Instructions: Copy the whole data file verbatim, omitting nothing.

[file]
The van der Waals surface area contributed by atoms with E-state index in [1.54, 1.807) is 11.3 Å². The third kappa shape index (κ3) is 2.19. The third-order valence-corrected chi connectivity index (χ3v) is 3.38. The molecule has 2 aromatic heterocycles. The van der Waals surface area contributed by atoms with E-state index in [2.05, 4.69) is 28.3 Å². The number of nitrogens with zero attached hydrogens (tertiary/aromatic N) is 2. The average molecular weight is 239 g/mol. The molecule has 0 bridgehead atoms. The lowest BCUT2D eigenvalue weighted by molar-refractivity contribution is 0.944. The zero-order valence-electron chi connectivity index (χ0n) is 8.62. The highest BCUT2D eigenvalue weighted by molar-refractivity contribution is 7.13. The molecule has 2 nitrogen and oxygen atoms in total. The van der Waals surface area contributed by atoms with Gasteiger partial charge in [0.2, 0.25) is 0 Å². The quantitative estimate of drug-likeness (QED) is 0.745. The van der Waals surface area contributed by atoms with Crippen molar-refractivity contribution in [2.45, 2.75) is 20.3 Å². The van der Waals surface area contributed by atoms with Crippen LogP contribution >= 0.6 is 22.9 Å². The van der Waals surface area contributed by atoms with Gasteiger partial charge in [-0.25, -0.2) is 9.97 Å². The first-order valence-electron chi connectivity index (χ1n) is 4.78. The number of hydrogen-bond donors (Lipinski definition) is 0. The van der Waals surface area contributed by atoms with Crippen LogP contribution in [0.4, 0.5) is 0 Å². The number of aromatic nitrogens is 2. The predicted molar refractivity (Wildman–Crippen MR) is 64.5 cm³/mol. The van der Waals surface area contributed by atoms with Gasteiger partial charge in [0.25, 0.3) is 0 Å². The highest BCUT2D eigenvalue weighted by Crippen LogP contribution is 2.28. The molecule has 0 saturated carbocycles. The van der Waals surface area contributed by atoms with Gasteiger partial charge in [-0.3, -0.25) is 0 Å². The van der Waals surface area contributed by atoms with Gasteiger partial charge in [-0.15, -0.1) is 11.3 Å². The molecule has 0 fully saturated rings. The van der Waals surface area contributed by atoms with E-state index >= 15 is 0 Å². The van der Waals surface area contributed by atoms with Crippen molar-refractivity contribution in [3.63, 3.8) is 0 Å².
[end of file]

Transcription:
The van der Waals surface area contributed by atoms with E-state index in [1.54, 1.807) is 11.3 Å². The third kappa shape index (κ3) is 2.19. The third-order valence-corrected chi connectivity index (χ3v) is 3.38. The molecule has 2 aromatic heterocycles. The van der Waals surface area contributed by atoms with E-state index in [2.05, 4.69) is 28.3 Å². The number of nitrogens with zero attached hydrogens (tertiary/aromatic N) is 2. The average molecular weight is 239 g/mol. The molecule has 0 bridgehead atoms. The lowest BCUT2D eigenvalue weighted by molar-refractivity contribution is 0.944. The zero-order valence-electron chi connectivity index (χ0n) is 8.62. The highest BCUT2D eigenvalue weighted by molar-refractivity contribution is 7.13. The molecule has 2 nitrogen and oxygen atoms in total. The van der Waals surface area contributed by atoms with Gasteiger partial charge in [0.2, 0.25) is 0 Å². The quantitative estimate of drug-likeness (QED) is 0.745. The van der Waals surface area contributed by atoms with Crippen molar-refractivity contribution in [2.45, 2.75) is 20.3 Å². The van der Waals surface area contributed by atoms with Crippen LogP contribution >= 0.6 is 22.9 Å². The van der Waals surface area contributed by atoms with Gasteiger partial charge in [-0.25, -0.2) is 9.97 Å². The first-order valence-electron chi connectivity index (χ1n) is 4.78. The number of hydrogen-bond donors (Lipinski definition) is 0. The van der Waals surface area contributed by atoms with Crippen LogP contribution in [0.4, 0.5) is 0 Å². The number of aromatic nitrogens is 2. The predicted molar refractivity (Wildman–Crippen MR) is 64.5 cm³/mol. The van der Waals surface area contributed by atoms with Gasteiger partial charge in [0.25, 0.3) is 0 Å². The highest BCUT2D eigenvalue weighted by Crippen LogP contribution is 2.28. The molecule has 0 saturated carbocycles. The van der Waals surface area contributed by atoms with Gasteiger partial charge in [-0.3, -0.25) is 0 Å². The van der Waals surface area contributed by atoms with Gasteiger partial charge in [-0.15, -0.1) is 11.3 Å². The molecule has 0 fully saturated rings. The van der Waals surface area contributed by atoms with E-state index >= 15 is 0 Å². The van der Waals surface area contributed by atoms with Crippen molar-refractivity contribution in [3.63, 3.8) is 0 Å².